Welcome to 2009, folks! While the rest of the country celebrated a new year, workers for the Norm Coleman and Al Franken campaigns probably didn't even notice. They have been busy continuing their fight for Minnesota's open seat in the Senate as the recount wraps up.
The state Canvassing Board is expected to certify Franken's 225-vote lead today at their meeting, according to the Associated Press. But Franken isn't a winner yet. The board waits seven days before they produce an official election certificate in the race. If any lawsuits are filed, the certification would be conditional and could be put on hold.
As of Saturday, Coleman is no longer a U.S. senator... for now. He could be getting his seat back, but for now Minnesota's second seat is empty. But does Franken look like a Senator just yet?
So what could happen in the coming days and what do party leaders have to say about it?
Franken's unofficial lead jumped from 49 votes to 225 on Saturday when 933 absentee ballots that local officials and both campaigns agreed were wrongly rejected.
More from the AP:
Coleman, who led Franken on election night, hasn't ruled out a lawsuit challenging the results, claiming there were irregularities that gave Franken an unfair advantage.
The Coleman campaign also has a petition pending before the state Supreme Court to include 650 ballots that it says were improperly rejected but not forwarded by local officials to St. Paul for counting.
The court has not said when it would rule in that case.
When Coleman was ahead shortly after Election Day, he said he would concede if he were behind. Will he follow his own advice? Doubtful.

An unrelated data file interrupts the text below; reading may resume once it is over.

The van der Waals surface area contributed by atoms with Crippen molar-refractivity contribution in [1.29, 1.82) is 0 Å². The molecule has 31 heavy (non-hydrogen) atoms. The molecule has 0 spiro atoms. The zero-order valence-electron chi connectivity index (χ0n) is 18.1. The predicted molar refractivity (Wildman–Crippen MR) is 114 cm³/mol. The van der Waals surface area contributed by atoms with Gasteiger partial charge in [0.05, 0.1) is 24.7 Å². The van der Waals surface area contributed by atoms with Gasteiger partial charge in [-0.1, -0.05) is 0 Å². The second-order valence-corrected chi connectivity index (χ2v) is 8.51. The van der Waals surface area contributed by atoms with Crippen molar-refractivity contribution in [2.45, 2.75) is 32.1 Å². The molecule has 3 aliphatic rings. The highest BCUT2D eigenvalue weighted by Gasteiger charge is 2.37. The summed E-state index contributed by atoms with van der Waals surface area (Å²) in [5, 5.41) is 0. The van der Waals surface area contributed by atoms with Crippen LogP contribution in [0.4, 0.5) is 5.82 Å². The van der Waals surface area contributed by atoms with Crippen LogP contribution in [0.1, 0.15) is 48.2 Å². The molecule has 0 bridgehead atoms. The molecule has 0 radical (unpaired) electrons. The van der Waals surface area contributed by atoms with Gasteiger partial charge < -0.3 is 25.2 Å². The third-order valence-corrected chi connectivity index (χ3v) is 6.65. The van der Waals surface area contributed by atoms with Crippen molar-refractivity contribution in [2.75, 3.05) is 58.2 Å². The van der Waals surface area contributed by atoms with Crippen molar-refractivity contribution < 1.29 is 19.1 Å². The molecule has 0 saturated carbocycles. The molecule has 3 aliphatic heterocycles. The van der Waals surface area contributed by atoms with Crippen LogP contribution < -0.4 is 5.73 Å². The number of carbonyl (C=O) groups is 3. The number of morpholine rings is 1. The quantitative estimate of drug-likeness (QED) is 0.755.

The Star Tribune says Coleman has several options if the Supreme Court doesn't accept the additional ballots Coleman wants counted.
If the court refuses to make the additional ballots available before a Canvassing Board decision, Coleman can file the lawsuit within days to seek to have them admitted.
Knaak said the suit also could claim that as many as 150 ballots in DFL areas were counted twice and that the counting of some missing ballots inflated Franken's lead by another 46 votes.
The Republicans aren't happy and leaders say they won't let Franken take a seat in the Senate before any court challenges are finished, the Pioneer Press says.
Republicans would block any Democrat-led attempt to fill Republican Sen. Norm Coleman's seat while the outcome of the 2008 U.S. Senate race is in doubt, Sen. John Cornyn, the incoming head of the National Republican Senatorial Committee, said today.
During a conference call with reporters, the Texas Republican said no GOP member would support such a move.
While no Democrat has definitely said DFLer Al Franken should be anointed the winner, some have floated the idea of seating a senator provisionally.
"This is a very, very serious matter," said Cornyn, who sat for eight years on the Texas Supreme Court. "I can assure you there will be no way that people on our side of the aisle will agree to seat a senator without a valid (election) certificate, provisionally or otherwise."
On the other side of the aisle, Democrats are quick to celebrate and encourage Coleman to just give it up.
Senate Majority Leader Harry Reid has called upon Norm Coleman to concede defeat in the Minnesota Senate race. Reid also reminded Coleman of his own calls early on in this process for Franken to concede and not waste taxpayer time and money:
I believe that tomorrow the bipartisan state canvassing board will certify Al Franken the winner. After all, early on Senator Coleman criticized Al Franken for wanting a recount and wasting taxpayer money. I would hope now that it is clear he lost, that Senator Coleman follow his own advice and not subject the people of Minnesota to a costly legal battle.